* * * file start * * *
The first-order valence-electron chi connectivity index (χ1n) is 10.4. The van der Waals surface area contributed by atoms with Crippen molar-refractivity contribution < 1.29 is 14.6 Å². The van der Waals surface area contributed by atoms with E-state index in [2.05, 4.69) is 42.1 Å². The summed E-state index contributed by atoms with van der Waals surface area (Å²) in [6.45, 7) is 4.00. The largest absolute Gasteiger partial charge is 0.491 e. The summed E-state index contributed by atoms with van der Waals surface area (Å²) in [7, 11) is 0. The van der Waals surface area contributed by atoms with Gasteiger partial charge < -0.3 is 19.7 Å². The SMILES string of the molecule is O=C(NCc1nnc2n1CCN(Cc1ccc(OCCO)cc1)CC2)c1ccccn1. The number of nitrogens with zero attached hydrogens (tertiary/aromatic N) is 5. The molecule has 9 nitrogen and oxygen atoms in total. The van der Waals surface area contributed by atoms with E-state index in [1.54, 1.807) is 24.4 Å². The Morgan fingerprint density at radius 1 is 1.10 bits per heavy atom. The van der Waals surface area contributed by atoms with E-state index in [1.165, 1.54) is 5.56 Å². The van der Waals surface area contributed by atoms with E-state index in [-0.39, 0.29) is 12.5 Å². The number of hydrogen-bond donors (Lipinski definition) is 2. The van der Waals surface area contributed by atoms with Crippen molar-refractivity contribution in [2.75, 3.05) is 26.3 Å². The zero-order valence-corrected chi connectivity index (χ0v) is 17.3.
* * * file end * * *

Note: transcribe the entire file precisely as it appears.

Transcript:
The first-order valence-electron chi connectivity index (χ1n) is 10.4. The van der Waals surface area contributed by atoms with Crippen molar-refractivity contribution < 1.29 is 14.6 Å². The van der Waals surface area contributed by atoms with E-state index in [2.05, 4.69) is 42.1 Å². The summed E-state index contributed by atoms with van der Waals surface area (Å²) in [6.45, 7) is 4.00. The largest absolute Gasteiger partial charge is 0.491 e. The summed E-state index contributed by atoms with van der Waals surface area (Å²) in [7, 11) is 0. The van der Waals surface area contributed by atoms with Gasteiger partial charge < -0.3 is 19.7 Å². The SMILES string of the molecule is O=C(NCc1nnc2n1CCN(Cc1ccc(OCCO)cc1)CC2)c1ccccn1. The number of nitrogens with zero attached hydrogens (tertiary/aromatic N) is 5. The molecule has 9 nitrogen and oxygen atoms in total. The van der Waals surface area contributed by atoms with E-state index in [1.54, 1.807) is 24.4 Å². The Morgan fingerprint density at radius 1 is 1.10 bits per heavy atom. The van der Waals surface area contributed by atoms with E-state index in [1.165, 1.54) is 5.56 Å². The van der Waals surface area contributed by atoms with E-state index in [-0.39, 0.29) is 12.5 Å². The number of hydrogen-bond donors (Lipinski definition) is 2. The van der Waals surface area contributed by atoms with Crippen molar-refractivity contribution in [2.75, 3.05) is 26.3 Å². The zero-order valence-corrected chi connectivity index (χ0v) is 17.3.